Vertebral height restoration following kyphoplasty

James H. Mooney, John Amburgy, Mitchell Self, Bonita S. Agee, Leah Schoel, Patrick R. Pritchard, Melissa Rene Chambers


Background: Kyphoplasty is a minimally invasive surgery developed to restore height and stabilize painful vertebral compression fractures (VCFs). Only small retrospective studies have addressed the correlation between the degree of vertebral height restoration as it relates to pain relief and postoperative activity levels. No definitive correlations have been established. The objective of this analysis is to determine how height restoration correlates with improvements in pain, disability and quality of life.
Methods: We assessed outcomes following kyphoplasty in 59 Medicare-eligible patients with 1–3 painful VCFs between T5 and L5 due to osteoporosis or cancer. Pre and postoperative lateral radiographs were available for fifty-nine patients and were used to measure anterior, middle and posterior vertebral body (VB) heights. The Visual Analog Scale (VAS) [range: 0 (none) to 10 (worst)] was used to prospectively measure back pain pre and post-operatively in all patients. Pre and post-operative measurements of disability and quality of life were retrospectively collected using the Roland Morris Disability Index (RMDI) [range: 0 (no disability) to 24 (high disability)] and EuroQol5-Domain scale (EQ5D) [range: −0.11 (poor quality of life) to 1.0 (perfect health)]. Pearson correlations and linear regression models were analyzed for association of VB height improvement with outcomes.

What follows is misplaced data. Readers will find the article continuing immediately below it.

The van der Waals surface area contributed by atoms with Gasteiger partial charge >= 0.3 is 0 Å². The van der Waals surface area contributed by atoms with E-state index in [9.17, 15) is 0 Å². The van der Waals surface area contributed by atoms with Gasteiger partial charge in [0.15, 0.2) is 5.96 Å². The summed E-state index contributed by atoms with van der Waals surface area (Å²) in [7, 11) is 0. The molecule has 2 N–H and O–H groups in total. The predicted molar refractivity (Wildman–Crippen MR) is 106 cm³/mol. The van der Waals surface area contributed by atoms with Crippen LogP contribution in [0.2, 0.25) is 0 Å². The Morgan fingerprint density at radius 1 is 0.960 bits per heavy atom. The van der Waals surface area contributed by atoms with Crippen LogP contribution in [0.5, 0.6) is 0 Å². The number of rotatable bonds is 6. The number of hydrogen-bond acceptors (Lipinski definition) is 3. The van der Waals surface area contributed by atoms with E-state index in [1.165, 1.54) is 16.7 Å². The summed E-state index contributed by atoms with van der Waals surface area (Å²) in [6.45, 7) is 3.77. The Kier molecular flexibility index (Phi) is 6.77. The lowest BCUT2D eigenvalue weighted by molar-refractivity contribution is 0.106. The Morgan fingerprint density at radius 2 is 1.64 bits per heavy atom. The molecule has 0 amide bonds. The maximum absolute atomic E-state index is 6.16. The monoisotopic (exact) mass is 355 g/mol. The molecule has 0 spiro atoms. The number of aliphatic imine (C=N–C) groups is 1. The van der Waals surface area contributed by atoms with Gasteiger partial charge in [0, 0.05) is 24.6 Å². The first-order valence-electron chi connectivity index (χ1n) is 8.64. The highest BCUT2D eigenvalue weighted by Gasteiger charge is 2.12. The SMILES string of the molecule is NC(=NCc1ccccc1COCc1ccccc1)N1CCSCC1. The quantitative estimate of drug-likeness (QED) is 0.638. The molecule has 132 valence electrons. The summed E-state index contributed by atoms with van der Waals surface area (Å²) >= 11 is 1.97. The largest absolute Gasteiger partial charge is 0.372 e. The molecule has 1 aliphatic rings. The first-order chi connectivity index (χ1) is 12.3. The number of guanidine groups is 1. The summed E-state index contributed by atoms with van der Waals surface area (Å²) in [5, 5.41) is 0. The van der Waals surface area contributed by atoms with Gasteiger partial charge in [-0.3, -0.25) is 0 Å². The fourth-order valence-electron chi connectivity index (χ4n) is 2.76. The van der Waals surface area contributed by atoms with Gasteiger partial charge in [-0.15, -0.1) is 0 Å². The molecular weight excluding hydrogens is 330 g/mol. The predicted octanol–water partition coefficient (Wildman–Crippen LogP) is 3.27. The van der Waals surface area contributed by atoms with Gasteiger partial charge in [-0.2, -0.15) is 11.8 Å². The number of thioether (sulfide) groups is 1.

Results: Neither Pearson correlations (r coefficient range: 0.001–0.152) nor linear regression models (R² value range: 0.0002–0.1133) revealed correlation or association between VB height improvements and outcomes.
Conclusions: This is one of the largest studies to date assessing associations of VB height restoration following kyphoplasty with prospective measurements of pain and retrospective evaluation of disability and quality of life using validated instruments. Although a majority of patients in this cohort demonstrated increased vertebral heights and significant improvements in outcomes, none of the outcomes showed association with height improvements. Regardless of vertebral height improvements, most patients had improved pain, function and quality of life.